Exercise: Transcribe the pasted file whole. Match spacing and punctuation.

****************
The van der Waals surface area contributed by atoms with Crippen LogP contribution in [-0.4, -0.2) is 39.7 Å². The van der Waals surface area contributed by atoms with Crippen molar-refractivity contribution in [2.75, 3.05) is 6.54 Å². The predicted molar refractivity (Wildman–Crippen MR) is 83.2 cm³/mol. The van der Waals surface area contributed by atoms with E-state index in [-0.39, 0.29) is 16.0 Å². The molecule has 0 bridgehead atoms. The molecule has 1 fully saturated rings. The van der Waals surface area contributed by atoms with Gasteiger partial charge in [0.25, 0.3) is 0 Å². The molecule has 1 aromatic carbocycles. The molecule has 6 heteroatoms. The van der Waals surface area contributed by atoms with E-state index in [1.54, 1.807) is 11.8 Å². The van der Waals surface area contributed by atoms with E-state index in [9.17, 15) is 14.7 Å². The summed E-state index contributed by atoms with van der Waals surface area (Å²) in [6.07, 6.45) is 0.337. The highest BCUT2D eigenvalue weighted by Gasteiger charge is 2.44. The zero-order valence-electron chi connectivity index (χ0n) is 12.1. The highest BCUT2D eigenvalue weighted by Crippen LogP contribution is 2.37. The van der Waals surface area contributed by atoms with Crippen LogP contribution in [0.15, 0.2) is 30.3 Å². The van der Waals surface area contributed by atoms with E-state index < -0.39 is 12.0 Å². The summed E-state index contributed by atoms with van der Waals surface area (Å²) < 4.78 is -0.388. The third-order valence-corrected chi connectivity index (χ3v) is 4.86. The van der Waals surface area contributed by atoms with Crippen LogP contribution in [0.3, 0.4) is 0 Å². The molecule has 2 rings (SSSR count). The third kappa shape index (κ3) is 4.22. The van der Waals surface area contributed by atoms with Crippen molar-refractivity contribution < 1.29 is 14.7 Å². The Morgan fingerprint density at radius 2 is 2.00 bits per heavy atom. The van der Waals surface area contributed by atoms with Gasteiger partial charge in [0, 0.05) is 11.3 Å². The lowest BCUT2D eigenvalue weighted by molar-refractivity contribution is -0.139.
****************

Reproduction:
The van der Waals surface area contributed by atoms with Crippen LogP contribution in [-0.4, -0.2) is 39.7 Å². The van der Waals surface area contributed by atoms with Crippen molar-refractivity contribution in [2.75, 3.05) is 6.54 Å². The predicted molar refractivity (Wildman–Crippen MR) is 83.2 cm³/mol. The van der Waals surface area contributed by atoms with E-state index in [-0.39, 0.29) is 16.0 Å². The molecule has 0 bridgehead atoms. The molecule has 1 fully saturated rings. The van der Waals surface area contributed by atoms with Gasteiger partial charge in [0.25, 0.3) is 0 Å². The molecule has 1 aromatic carbocycles. The molecule has 6 heteroatoms. The van der Waals surface area contributed by atoms with E-state index in [1.54, 1.807) is 11.8 Å². The van der Waals surface area contributed by atoms with E-state index in [9.17, 15) is 14.7 Å². The summed E-state index contributed by atoms with van der Waals surface area (Å²) in [6.07, 6.45) is 0.337. The highest BCUT2D eigenvalue weighted by Gasteiger charge is 2.44. The zero-order valence-electron chi connectivity index (χ0n) is 12.1. The highest BCUT2D eigenvalue weighted by Crippen LogP contribution is 2.37. The van der Waals surface area contributed by atoms with Crippen LogP contribution in [0.15, 0.2) is 30.3 Å². The van der Waals surface area contributed by atoms with E-state index < -0.39 is 12.0 Å². The summed E-state index contributed by atoms with van der Waals surface area (Å²) < 4.78 is -0.388. The third-order valence-corrected chi connectivity index (χ3v) is 4.86. The van der Waals surface area contributed by atoms with Crippen LogP contribution in [0.3, 0.4) is 0 Å². The molecule has 2 rings (SSSR count). The third kappa shape index (κ3) is 4.22. The van der Waals surface area contributed by atoms with Crippen molar-refractivity contribution < 1.29 is 14.7 Å². The Morgan fingerprint density at radius 2 is 2.00 bits per heavy atom. The van der Waals surface area contributed by atoms with Gasteiger partial charge in [0, 0.05) is 11.3 Å². The lowest BCUT2D eigenvalue weighted by molar-refractivity contribution is -0.139.